JasperAnthony from Deloitte started coming to work with our class this term. We did many science experiments in the Gas Network Ireland Our Universe programme. For the first one we learned about bones and Anthony gave us a gigantic paper human skeleton and cut-outs of names of bones and we had to match the cut-outs.

On the second week we did paper chromatography which was very fun because we pretended we were detectives solving a crime of who stole Mr. Carte-Blanches valuables. The thief left a pen and there were three victims so we put paper in a glass quarter-full and put a sample of every ink on the paper. To us every ink looked black and when we saw results one sample was green the other blue and the last purple. The sample which was purple matched the crime scene sample.*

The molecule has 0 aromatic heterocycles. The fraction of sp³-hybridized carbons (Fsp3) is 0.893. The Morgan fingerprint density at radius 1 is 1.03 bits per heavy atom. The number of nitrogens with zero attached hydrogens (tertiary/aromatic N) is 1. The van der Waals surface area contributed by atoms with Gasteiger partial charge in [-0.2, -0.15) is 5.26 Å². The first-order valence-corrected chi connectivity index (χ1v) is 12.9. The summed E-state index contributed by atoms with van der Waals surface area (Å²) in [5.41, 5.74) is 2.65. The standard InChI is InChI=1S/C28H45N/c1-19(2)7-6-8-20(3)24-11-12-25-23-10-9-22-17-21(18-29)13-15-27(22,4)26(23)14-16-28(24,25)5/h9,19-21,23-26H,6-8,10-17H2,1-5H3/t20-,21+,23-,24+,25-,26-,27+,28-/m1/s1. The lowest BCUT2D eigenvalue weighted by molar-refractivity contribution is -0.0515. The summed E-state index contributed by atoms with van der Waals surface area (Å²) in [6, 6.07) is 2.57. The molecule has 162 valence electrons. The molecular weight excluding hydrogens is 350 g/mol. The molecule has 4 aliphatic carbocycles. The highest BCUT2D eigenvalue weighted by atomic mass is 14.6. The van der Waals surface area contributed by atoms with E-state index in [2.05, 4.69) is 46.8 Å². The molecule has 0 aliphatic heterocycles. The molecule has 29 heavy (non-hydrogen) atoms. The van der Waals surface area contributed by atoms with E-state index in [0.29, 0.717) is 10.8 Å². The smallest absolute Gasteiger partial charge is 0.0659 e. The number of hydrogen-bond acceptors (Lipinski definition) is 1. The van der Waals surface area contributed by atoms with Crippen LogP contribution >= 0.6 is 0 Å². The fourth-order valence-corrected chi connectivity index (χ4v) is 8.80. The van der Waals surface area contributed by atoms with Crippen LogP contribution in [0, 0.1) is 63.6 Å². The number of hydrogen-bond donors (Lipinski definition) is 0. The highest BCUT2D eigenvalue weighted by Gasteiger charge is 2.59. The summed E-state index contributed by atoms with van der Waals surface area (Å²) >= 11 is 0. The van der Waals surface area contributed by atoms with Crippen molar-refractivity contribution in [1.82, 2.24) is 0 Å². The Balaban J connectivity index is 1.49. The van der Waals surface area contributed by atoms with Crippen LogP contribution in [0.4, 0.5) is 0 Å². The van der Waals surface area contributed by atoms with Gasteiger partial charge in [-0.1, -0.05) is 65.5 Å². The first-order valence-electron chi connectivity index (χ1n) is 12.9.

The third week was about energy, we learned that there are renewable energy and non- renewable sources of energy. Some examples of renewable energy were hydro-power which was powered by water. It worked by making the water move the generator and produce electricity. Solar power is powered by the sunlight’s energy being converted to electricity. The non- renewable energies are coal and oil because it will eventually run out.

For the fourth week we learned about a prescription for a healthy heart so we thought of this list. Don’t smoke, eat healthy, get at least thirty minutes of exercise and don’t eat sweets too often. We also made a poster with a slogan for a healthy heart. Our one was a pirate saying “Stay Heaarrrrrty”.